You could also create long-tail keywords for your best-performing designers. For this task, you can take examples from pre-existing designer campaigns. Don’t produce long-tail keywords for every designer though, because they are more specific and tend to receive less search traffic. You can also use localized SQs (Search Queries) which are already performing well for existing campaigns in your native language.

Negative keywords are also important if you don’t want to spend money on undesirable search terms.

You might also want to translate ads from your existing account. Just remember to check if the name of your brand or designers have different meanings in the new language.

4.  Consider different designers

Align with every designer listed on your site regarding ad copy guidelines, so that any vocabulary that is specific to them can be defined. In the case of our client, we had to use the word “order” instead of “buy”, and “polyvalent” rather than “easy to wear”. The capitalization of letters might also be different in other languages, as well as the format of delivery costs.

Be careful with trademark issues too. Some designers may not whitelist you, thus prohibiting you from using their name in your ad copy. They might also request that you state clearly in the ads that yours is not the official website for their products.

Checking requirements like these goes beyond ad copy, including changes to elements such as ad extension or link structure. For instance, the word “shoes’’ used in a Final URL for our client had to be changed to the French ‘’chaussures’’. Cover all your bases.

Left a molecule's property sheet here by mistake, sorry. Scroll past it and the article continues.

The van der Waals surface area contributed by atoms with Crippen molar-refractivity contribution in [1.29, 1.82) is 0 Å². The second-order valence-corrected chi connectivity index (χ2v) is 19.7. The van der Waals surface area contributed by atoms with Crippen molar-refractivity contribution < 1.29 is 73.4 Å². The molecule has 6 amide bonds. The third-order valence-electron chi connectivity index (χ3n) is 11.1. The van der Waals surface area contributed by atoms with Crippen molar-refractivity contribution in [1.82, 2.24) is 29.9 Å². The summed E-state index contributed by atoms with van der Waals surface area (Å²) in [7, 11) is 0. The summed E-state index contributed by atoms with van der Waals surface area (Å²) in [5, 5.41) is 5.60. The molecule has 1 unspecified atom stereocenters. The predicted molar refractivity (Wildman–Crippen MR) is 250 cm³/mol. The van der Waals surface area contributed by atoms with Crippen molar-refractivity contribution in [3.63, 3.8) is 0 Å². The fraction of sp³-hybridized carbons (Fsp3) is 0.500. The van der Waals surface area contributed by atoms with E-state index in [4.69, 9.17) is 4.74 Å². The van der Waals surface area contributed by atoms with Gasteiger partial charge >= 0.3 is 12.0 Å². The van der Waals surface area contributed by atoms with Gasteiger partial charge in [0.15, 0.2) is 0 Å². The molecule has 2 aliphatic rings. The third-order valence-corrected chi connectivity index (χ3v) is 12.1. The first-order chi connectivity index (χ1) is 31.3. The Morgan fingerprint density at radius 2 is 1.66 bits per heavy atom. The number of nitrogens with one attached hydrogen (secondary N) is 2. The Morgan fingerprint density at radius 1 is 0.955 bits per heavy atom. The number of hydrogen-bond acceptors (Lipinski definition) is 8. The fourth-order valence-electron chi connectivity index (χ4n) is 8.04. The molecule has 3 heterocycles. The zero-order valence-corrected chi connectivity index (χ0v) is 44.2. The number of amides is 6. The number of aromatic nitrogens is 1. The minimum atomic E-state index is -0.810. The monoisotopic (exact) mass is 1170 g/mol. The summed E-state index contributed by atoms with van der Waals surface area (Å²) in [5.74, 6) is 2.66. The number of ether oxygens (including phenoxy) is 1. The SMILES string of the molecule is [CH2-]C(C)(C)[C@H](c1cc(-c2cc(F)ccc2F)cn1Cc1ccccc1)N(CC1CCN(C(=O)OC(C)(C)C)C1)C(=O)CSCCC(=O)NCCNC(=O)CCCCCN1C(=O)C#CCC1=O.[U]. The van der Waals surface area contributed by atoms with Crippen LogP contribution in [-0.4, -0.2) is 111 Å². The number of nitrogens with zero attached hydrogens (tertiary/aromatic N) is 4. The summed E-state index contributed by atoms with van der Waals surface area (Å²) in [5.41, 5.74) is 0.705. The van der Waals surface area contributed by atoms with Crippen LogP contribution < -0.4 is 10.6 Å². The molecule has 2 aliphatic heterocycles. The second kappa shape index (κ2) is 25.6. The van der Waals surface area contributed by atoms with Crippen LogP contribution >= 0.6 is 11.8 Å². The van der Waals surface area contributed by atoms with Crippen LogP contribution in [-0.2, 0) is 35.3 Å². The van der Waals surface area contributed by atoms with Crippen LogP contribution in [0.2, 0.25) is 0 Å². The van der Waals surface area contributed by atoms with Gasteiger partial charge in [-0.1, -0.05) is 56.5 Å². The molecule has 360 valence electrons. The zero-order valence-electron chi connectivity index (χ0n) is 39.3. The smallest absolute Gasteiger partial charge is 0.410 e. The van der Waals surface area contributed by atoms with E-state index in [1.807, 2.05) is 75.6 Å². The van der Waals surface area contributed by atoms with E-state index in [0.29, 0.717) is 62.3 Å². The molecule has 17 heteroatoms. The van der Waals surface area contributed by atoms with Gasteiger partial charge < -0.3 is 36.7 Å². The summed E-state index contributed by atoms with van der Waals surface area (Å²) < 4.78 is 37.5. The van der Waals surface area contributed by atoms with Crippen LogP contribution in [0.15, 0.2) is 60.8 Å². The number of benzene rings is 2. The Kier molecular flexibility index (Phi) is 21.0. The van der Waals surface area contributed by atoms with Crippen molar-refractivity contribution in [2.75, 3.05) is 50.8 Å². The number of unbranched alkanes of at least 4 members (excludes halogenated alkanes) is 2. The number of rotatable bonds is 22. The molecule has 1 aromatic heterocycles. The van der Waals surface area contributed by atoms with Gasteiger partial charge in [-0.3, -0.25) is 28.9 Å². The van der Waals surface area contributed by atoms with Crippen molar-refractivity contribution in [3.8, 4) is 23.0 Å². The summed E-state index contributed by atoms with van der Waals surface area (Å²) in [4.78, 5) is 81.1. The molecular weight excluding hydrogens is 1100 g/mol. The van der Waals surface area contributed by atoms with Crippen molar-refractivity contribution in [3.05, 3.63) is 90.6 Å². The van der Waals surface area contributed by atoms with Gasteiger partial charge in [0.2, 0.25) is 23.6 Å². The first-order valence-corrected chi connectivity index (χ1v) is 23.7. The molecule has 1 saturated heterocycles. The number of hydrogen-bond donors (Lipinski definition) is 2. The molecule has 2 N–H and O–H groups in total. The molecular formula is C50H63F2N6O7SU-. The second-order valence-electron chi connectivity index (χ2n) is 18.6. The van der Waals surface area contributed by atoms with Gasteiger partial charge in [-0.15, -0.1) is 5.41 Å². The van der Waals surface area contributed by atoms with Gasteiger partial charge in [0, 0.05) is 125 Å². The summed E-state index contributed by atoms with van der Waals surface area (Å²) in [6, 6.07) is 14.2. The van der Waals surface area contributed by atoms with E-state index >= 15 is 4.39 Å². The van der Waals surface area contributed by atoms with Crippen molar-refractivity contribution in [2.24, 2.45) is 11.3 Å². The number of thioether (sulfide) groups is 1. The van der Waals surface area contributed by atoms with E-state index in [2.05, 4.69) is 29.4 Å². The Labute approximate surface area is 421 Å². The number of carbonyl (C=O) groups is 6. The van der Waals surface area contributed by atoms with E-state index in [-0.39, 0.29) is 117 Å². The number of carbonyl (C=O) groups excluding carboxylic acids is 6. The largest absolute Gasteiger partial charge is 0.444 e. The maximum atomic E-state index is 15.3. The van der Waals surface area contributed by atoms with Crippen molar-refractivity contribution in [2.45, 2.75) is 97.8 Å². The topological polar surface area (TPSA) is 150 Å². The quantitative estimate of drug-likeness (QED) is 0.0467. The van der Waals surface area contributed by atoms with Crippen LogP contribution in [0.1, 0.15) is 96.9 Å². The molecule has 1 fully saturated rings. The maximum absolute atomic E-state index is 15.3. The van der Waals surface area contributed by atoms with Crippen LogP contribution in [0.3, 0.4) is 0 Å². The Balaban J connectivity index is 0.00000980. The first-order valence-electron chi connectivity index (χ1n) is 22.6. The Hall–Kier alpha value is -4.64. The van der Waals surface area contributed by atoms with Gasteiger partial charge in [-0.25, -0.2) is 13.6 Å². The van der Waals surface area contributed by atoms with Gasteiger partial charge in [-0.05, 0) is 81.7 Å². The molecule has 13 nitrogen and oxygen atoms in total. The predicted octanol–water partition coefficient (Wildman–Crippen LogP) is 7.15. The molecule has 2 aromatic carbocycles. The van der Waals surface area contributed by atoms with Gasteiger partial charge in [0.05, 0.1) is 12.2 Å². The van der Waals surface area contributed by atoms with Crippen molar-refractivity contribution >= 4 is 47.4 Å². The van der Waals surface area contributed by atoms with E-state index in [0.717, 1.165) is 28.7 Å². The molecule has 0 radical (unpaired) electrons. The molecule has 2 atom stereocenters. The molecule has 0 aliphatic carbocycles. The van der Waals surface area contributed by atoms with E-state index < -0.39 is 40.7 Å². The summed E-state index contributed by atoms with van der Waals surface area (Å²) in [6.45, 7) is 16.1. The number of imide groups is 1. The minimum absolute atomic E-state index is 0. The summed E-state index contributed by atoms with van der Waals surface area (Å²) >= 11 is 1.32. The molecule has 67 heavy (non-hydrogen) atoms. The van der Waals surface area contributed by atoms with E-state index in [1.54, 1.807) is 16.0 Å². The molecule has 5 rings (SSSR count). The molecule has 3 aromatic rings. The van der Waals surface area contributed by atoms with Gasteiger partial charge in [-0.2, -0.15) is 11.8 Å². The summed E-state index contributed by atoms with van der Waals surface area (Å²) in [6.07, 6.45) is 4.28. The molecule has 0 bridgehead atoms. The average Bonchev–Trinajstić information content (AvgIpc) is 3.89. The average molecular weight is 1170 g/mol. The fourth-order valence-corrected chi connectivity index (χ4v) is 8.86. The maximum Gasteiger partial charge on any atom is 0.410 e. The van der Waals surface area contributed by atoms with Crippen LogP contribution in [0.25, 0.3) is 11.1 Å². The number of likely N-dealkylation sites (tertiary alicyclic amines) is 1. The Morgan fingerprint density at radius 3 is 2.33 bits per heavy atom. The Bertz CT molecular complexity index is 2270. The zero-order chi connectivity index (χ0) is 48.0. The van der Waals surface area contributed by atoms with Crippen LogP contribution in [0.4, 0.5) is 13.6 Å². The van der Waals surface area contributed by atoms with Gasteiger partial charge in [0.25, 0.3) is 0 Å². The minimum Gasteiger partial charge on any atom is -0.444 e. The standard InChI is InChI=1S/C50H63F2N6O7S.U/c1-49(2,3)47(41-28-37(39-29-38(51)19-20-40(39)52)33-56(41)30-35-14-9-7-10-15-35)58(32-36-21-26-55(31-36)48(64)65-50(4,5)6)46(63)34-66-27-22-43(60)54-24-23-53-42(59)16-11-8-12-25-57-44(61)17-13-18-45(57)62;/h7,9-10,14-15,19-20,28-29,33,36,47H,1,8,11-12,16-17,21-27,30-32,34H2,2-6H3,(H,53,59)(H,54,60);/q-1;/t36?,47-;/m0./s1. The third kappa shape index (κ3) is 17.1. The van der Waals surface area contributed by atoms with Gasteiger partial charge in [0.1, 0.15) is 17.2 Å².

Setting up the campaign

So, you’ve checked and double checked the preparations, and you’re ready to take this launch to the next level. Setup is one of those things that takes patience and a good eye for detail. Go steady and make sure you have the following covered…

1. Language

Don’t forget to change the language settings in the original account. You should exclude the new target language (in our account, the French one), from the original account settings. Failing to do this may result in your new Text or Google Shopping ads not displaying.

2. Bidding

Bid modifiers are an essential part of deciding where, when and how you want your ads to appear. Ads perform differently in each country, which means it’s necessary to alter their setup accordingly. There are different bid modifiers to look at when you make these changes: device, location, ad scheduling and RLSA (Remarketing List for Search Ads) – the impact of each should be analyzed to ensure the best performance in your new market.